Digital Toolkit for Art History
ARH 450/550 Digital Toolkit for Art History
Spring 2017 and Winter 2018
This fully online undergraduate and graduate course begins with an overview of digital tools now available for art history: including transmedia, media rich projects, games and gamification, GIS and the spatial humanities, OERs, Omeka and other online exhibition tools.
final projects are determined with the instructor and will utilize one or more of the digital tools studied in the class to showcase an art history topic the student selected for research. This class is suitable the range of humanities undergraduate majors and for art and art history educators, history and other humanities instructors, and museum studies.
Do I need to be enrolled as a PSU grad student to take the class? This class is open to teaching and museum professionals who are interested in learning about new digital tools that can be used in art history and other fields within the humanities.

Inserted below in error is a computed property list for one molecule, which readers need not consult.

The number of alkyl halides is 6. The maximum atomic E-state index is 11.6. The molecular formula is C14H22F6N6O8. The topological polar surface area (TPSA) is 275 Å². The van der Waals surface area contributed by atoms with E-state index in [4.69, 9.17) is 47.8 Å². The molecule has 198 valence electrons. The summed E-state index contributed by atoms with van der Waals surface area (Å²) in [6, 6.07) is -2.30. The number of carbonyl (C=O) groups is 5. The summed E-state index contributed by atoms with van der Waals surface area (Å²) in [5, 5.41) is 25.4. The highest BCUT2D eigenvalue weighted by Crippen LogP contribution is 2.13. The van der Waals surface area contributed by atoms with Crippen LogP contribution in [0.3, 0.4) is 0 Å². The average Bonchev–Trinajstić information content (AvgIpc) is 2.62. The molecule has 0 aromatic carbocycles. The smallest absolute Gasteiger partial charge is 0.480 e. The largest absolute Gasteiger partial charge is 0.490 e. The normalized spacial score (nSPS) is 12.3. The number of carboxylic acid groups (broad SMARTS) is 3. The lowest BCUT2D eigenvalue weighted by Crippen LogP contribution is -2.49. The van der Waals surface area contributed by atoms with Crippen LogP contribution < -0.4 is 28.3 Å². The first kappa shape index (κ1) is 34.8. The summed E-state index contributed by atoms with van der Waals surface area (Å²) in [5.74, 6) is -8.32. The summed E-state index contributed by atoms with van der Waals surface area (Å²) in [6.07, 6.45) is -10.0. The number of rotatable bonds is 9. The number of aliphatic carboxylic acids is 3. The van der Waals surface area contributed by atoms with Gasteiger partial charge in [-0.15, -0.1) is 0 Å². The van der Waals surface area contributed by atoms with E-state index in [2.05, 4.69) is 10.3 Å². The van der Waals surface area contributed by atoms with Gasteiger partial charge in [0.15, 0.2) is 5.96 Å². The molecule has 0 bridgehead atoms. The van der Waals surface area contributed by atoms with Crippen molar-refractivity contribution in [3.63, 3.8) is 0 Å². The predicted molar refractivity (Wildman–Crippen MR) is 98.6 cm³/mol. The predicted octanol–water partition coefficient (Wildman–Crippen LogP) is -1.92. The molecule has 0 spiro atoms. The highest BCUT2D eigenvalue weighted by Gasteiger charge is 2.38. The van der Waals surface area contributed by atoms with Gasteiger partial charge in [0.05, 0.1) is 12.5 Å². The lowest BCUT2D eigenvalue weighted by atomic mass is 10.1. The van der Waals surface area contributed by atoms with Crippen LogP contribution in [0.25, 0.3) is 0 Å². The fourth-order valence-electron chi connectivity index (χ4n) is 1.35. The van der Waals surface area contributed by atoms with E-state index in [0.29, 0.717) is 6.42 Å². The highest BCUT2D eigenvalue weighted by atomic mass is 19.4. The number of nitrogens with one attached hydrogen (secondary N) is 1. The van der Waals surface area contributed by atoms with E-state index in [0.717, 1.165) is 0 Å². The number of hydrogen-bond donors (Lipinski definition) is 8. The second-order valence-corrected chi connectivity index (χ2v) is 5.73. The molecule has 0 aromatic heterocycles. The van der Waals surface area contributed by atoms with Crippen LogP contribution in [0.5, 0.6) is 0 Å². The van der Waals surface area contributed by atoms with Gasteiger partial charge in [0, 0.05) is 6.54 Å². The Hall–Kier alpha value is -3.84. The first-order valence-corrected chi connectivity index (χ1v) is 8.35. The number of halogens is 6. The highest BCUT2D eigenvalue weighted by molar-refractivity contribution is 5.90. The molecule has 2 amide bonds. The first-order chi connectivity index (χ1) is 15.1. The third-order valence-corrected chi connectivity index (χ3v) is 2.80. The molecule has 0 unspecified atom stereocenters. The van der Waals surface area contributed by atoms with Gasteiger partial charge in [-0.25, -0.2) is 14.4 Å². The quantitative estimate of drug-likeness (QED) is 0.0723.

I'm interested in learning about these tools, but don't know how to code. No coding experience is required, nor will coding be taught. This class explores most of the digital tools from a user end, although for the tool you adopt for your project you'll need to acquire those skills. None of the tools, though, have a particularly steep learning curve. The idea is that you could then create assignments for motivated high school or undergraduate students, and that these tools are all within their reach.
What will the time expectations be? This will vary a great deal amongst students, but you should make sure you'd have about 10-15 hours per week to devote for coursework
What's an example of a student project? The art historical topic will be decided by the end of the first week, and the digital tool by the end of the second. Thus a course member could decide to study an aspect of Jackson Pollack's work, and then present her or his research through a tool such as Scalar (a long form prose tool that allows for media rich elements).